Research at the Halberg Chronobiology Center focused to a large extent on the monitoring of blood pressure (BP) and heart rate (HR). Self-measurements and later ambulatory BP monitoring yielded new knowledge of interest to basic science and clinical practice. After a brief review of BP measurement, we outline developments in methods of data analysis that paralleled technological advances in the measurement of BP. We review work done in cooperation with colleagues worldwide to illustrate how a chronobiological approach led to the mapping of spontaneous circadian and other rhythms for the derivation of refined reference values and to the assessment of response rhythms underlying chronotherapy. BIOCOS members work in different fields, spanning from cardiology and nutrition to obesity, diabetes, exercise physiology and rehabilitation, but all strive for “pre-habilitation”. The early recognition of increased risk can prompt the timely institution of prophylactic intervention. As technology continues to improve, studies on groups are complemented by longitudinal self-surveillance for health maintenance. Longitudinal records serve for the investigation of environmental influences on human physiology, the topic of chronomics. As current advances in technology and wireless communication will likely impact the future of healthcare, chronobiological methods and concepts should be an integral part of this seachange.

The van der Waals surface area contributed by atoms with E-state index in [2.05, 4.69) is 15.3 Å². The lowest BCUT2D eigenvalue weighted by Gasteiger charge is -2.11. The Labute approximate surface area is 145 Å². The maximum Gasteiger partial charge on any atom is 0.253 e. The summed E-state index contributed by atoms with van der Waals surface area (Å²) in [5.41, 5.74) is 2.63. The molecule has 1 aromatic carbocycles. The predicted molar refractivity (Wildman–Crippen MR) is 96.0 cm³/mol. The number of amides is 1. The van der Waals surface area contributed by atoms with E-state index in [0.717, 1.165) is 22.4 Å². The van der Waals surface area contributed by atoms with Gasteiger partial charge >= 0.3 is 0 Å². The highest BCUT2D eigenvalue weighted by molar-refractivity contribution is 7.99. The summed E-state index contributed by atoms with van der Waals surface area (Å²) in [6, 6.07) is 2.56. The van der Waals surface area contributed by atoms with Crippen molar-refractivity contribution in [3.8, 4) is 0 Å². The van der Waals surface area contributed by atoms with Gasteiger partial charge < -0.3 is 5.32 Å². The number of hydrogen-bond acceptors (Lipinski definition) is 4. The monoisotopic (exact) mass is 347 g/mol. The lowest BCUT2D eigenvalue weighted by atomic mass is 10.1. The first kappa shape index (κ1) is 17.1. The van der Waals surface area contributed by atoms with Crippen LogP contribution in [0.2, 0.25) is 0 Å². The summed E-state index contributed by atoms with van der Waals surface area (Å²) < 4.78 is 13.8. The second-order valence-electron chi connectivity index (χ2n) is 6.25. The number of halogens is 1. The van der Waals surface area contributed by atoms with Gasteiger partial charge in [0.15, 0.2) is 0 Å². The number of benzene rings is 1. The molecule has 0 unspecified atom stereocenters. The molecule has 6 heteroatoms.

Bibliographical noteFunding Information:
This work was supported by the Halberg Chronobiology Fund, University of Minnesota Supercomputing Institute, A&D (Tokyo, Japan)
- Ambulatory Blood Pressure Monitoring (ABPM)
- Blood Pressure Measurement
- Marker-rhythm-based chronotherapy
- Vascular Variability Disorders (VVDs)